Space Myths

Myth: The Great Wall of China is the only human-made object visible from space (or the Moon).

Fact: Many human-made objects are visible from space but the Great Wall of China is not really one of them. The Great Wall isn't very wide and its colour tends to match its environment. Astronauts report that they can see it easily with a telescope or zoom lens, but not with the unaided eye.

No human-made objects are visible from the Moon without a telescope.

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Myth: Until a few hundred years ago everyone thought the Earth was flat.

Fact: Educated people have known that the Earth is spherical since at least 500 B.C. Around 240 B.C., Greek mathematician Eratosthenes even made a good estimate of the circumference of the Earth.

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Myth: The vacuum of space would make you explode.

Fact: If you were exposed to the vacuum of space, you'd die in less than two minutes. During that time you'd experience some bloating but no exploding.

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Myth: Asteroid Belts are dangerously dense.

Fact: The popular image of an asteroid belt is that there are millions of huge rocks floating within metres of each other. In movies such as The Empire Strikes Back, it's shown to be an incredibly dangerous place for a spaceship. In reality it's not like that—although asteroid belts are relatively dense compared to the rest of space, if you were standing on an asteroid you probably couldn't even see any others because they'd be so far away. Spacecraft have passed through our own Asteroid belt many times without any problems.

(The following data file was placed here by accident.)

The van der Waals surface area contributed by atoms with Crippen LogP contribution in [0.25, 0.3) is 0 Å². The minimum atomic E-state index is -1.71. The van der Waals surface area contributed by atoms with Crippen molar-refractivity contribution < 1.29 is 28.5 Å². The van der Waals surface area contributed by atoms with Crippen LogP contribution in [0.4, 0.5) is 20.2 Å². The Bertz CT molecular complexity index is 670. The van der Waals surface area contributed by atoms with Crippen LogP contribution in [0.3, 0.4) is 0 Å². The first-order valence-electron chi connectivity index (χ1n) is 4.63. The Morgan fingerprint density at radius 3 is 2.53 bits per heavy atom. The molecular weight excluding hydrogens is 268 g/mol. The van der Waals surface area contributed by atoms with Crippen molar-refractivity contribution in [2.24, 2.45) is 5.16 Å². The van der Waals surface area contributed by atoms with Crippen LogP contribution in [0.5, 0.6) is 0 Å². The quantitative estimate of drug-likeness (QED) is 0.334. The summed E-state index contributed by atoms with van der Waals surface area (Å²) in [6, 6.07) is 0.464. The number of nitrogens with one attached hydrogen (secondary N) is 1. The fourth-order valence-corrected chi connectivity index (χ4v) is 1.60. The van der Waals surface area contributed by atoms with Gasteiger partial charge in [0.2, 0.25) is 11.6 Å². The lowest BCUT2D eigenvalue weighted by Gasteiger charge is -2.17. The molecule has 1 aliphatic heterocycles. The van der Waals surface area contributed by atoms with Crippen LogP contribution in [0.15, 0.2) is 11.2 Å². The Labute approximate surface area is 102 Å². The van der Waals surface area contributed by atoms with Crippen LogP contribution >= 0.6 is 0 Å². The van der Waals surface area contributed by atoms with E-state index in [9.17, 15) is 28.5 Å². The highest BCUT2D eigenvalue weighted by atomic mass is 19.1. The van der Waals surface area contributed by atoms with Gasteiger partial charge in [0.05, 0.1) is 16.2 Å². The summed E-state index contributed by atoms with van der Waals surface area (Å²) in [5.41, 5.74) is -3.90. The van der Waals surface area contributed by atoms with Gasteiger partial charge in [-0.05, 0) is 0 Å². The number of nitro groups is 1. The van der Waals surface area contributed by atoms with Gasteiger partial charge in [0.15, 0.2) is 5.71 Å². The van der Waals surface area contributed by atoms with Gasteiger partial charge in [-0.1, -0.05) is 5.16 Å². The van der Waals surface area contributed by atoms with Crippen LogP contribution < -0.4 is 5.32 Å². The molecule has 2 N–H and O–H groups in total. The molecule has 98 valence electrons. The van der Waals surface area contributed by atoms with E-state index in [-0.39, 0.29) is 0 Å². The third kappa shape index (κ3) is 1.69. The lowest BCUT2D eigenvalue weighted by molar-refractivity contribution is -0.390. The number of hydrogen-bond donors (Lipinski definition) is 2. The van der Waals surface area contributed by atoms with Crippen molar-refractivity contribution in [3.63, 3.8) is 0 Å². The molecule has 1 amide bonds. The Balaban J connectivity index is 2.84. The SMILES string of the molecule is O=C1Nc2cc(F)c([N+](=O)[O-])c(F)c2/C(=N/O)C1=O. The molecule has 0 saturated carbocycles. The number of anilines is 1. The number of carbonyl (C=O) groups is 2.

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Myth: There is no gravity in space.

Fact: Technically speaking there is at least some amount of gravity throughout the entire Universe. The gravity in low Earth orbit is similar to the gravity on the ground. Objects in space float because they are weightless, which is different to being in zero gravity. The end result is basically the same but they are technically different things.

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Myth: Black holes suck up everything in their vicinity.

Fact: Black holes have gravitational properties just like everything else—no worse. If our Sun was replaced with a black hole of the exact same mass, all the planets would continue to orbit in exactly the same way.

Myth: The Sun is yellow.

Fact: The Sun can appear to be yellow from the surface of the Earth, but that's because of light scattering in our atmosphere. It's actually quite white.

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Myth: Mysterious artificial structures have been found on other planets.

Fact: So far we’ve only seen natural features. Some of them do resemble faces or buildings from a distance, just like some natural features do here on Earth. The famous “Face on Mars” is a good example. Many people thought this was evidence of an advanced civilization until high-resolution photos showed that it’s just a type of tableland hill called a mesa.

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Myth: There is a permanent dark side of the Moon.

Fact: At any one time, half of the Moon is in shadow and half of it is in sunshine, just like on Earth. However there is no permanent dark side of the Moon any more than there is a permanent dark side of the Earth. When referring to the side of the Moon we can't see, it's better to call it the far side of the Moon, as it's not necessarily dark at all.

Myth: Meteorites are very hot when they land.

Fact: Actually they're barely warm and quite safe to touch.